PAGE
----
PAUL DEMPSEY – MOSMAN ALDER

 

Mosman Alder – Humdrum Star (2014)

Mosman Alder

Dear reader, allow me to begin by pointing out, if it hasn’t been sufficiently evident already, that this whole Vinyl Series™ business is not at all about album reviews in the usual sense (a fact worthy of some celebration).*

Rather, this is all about an opportunity to share with you some of my own favourite recent releases. Objectivity has no place here. Total Bias™ is the name of the game. So the fact that I served as producer on this very record should matter about as much as the possibility that I may be wearing Mosman Alder face paint as I type these very words (PHOTO UNAVAILABLE). For I am, dear reader, a fan of this band.

About this time last year I received a bunch of demo’s from the aforementioned Brisbane six-piece and I was immediately enthralled by what I heard. Mosman Alder are a big band with big ideas. With six members I suppose it’s a given that there would be a wider-than-usual array of influences and styles finding their way into the sound. What is not a given though is that these many diverse factors could actually add up to a cohesive whole and that there would still be six members after their first three months.

But Mosman Alder are a clever bunch and they all know how to serve a single master – the song.

With a personnel that includes two noise-loving guitarists who also share lead baritone duties, a classically trained (Polish!) pianist and a classically trained (Scottish!) violinist who also share ethereally beguiling backing vocal duties and a rhythm section made up of a suave stoner bass player and a prodigiously bearded doom-metal drummer, Mosman Alder are a band that can make just about any kind of noise they might wish to and about as much of it as you might dare them to.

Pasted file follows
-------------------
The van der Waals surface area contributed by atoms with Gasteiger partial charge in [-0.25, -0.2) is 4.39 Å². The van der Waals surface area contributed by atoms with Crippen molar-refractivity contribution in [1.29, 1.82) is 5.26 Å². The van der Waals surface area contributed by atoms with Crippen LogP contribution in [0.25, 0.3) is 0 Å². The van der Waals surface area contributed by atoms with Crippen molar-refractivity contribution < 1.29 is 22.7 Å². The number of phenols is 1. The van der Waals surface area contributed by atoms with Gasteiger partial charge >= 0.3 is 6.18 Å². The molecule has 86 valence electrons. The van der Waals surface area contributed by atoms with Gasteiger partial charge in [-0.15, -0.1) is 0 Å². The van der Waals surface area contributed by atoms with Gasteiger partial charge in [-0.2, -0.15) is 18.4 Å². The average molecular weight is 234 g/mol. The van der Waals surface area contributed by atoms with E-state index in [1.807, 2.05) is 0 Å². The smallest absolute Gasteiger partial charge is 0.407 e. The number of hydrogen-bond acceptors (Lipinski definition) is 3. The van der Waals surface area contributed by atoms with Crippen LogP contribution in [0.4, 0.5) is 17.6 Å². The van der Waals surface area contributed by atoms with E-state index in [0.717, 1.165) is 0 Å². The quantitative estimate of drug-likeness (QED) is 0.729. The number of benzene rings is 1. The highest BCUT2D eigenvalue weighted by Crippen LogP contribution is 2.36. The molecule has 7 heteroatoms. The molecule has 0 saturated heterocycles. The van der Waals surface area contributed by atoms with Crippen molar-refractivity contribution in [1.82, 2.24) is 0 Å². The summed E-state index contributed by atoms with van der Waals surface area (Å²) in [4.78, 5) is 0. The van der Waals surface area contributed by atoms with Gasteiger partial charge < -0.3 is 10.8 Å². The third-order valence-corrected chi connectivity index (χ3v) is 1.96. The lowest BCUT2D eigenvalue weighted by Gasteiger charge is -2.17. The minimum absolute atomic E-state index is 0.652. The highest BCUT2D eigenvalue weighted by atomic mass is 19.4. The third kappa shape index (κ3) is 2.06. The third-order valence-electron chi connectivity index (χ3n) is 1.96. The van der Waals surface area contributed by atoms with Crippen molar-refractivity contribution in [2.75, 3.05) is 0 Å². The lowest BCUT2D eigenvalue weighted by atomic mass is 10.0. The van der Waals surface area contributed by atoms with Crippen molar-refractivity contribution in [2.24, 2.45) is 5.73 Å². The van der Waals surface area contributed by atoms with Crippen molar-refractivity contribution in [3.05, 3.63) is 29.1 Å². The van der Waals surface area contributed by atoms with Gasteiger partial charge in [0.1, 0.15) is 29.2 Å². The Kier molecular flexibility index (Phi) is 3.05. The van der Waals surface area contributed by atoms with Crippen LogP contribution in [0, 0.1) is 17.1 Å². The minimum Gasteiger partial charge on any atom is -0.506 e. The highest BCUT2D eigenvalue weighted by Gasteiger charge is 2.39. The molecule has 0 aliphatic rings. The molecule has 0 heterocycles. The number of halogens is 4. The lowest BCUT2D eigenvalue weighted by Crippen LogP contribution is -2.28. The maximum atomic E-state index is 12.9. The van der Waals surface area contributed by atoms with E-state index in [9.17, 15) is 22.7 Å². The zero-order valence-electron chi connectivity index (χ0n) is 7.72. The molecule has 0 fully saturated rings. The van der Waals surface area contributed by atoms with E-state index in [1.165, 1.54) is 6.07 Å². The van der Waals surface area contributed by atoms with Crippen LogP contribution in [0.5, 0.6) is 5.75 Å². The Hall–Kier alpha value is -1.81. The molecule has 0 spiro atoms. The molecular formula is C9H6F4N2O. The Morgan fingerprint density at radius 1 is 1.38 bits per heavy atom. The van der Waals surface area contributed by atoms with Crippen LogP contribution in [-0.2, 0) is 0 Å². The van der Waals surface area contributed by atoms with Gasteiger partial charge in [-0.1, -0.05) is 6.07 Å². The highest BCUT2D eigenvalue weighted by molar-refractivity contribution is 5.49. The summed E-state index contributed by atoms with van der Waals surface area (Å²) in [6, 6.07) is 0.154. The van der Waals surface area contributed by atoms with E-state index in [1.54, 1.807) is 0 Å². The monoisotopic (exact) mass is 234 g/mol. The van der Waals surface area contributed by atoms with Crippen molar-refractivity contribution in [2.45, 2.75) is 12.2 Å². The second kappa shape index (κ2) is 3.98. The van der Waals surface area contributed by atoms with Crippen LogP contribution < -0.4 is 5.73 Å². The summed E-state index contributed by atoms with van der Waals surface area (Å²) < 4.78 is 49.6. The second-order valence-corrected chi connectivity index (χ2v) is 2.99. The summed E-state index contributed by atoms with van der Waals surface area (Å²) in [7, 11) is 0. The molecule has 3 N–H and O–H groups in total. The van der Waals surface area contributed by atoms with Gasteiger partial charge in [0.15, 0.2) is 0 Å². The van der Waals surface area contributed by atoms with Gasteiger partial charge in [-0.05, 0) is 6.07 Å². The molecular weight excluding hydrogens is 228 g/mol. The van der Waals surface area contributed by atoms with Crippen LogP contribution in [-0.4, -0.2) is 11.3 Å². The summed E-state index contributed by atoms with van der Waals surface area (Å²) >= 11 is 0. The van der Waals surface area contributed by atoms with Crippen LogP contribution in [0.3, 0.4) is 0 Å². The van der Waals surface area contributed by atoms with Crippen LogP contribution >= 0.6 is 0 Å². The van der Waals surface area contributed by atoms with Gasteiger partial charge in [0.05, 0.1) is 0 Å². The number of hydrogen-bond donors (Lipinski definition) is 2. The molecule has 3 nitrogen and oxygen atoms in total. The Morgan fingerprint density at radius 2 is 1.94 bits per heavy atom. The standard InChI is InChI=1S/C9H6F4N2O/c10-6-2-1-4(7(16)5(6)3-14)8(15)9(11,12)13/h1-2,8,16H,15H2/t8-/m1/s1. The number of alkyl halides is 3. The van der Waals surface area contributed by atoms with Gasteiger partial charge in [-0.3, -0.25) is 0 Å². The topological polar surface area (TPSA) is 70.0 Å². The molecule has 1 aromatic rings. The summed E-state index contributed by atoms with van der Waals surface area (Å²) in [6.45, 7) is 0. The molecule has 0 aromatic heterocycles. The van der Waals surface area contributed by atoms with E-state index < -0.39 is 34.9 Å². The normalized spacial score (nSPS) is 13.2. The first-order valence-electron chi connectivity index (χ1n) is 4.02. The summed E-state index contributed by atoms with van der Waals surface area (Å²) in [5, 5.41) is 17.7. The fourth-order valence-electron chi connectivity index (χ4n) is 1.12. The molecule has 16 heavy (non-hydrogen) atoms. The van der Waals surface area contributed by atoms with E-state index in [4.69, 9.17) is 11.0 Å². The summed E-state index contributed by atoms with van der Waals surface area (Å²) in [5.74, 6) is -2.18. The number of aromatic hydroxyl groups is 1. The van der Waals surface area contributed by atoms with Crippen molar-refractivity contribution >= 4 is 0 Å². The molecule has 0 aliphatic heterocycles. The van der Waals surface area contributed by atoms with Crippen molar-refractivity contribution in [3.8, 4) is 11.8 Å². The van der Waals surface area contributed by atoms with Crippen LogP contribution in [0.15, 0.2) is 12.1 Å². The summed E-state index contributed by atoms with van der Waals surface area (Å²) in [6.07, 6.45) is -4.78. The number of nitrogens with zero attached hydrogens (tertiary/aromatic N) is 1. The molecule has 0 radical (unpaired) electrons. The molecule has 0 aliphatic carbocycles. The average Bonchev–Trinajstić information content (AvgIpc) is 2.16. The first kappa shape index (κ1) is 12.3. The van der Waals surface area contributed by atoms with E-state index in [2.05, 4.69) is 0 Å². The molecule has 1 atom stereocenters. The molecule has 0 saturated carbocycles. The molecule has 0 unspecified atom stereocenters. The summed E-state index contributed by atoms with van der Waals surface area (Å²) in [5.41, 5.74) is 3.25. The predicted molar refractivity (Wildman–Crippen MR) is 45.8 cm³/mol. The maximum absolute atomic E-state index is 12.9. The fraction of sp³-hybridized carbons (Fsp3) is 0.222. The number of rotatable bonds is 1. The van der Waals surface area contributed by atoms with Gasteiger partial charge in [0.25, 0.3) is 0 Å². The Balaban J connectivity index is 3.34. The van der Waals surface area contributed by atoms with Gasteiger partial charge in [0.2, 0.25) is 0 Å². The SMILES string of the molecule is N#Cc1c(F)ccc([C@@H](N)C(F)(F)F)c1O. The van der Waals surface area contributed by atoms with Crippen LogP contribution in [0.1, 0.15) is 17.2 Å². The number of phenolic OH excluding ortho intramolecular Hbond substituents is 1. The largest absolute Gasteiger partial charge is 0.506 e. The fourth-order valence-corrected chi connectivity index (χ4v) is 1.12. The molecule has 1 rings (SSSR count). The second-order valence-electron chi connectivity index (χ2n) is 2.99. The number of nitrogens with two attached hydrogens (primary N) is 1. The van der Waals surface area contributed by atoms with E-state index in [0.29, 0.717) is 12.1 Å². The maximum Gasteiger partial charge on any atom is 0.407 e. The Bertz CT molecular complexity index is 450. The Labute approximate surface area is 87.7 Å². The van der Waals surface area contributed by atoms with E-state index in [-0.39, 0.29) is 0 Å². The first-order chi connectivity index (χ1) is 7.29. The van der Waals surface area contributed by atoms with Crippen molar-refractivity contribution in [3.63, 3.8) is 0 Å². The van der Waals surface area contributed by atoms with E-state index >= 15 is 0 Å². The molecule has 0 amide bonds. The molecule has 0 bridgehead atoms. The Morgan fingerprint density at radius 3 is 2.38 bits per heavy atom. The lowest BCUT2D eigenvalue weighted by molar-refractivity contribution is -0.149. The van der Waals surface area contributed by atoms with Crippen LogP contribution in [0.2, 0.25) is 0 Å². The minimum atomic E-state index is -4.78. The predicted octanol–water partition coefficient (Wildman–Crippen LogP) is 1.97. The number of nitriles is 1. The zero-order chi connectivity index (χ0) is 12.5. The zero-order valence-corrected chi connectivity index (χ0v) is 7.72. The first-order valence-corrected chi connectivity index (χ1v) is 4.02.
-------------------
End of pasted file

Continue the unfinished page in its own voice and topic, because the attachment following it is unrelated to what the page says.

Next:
Yet they are disciplined, united and devoted to a craft and the way they weave their many and varied ideas through these eleven tracks is an impressive display of tasteful restraint and raucous abandon (not to mention inter-band diplomacy, give them each a ribbon!).

And I haven’t even really attempted to describe the eleven tunes on the record because frankly they defy easy genrefication(™) and well, it would just be really boring of me wouldn’t it? Am I right or am I right?

Is it baroque-synth-pop-noise-rock-art-folk-indie-doom-punk-chamber-country?

The answer is of course, who the fuck cares? They sure don’t and neither do I when I’m enjoying it this much.

What is infinitely more worthy of our consideration is that in most universes this band probably wouldn’t function at all yet in this one they make it look easy…

PD

(*Indeed, the only way in which this brief missive resembles most album reviews is that by the end of it you will probably have learned more than you wanted to about the writer and less than you wanted to about the album itself and you’ll probably still just have to hear it to form your own opinion. And so it is…)

 

 

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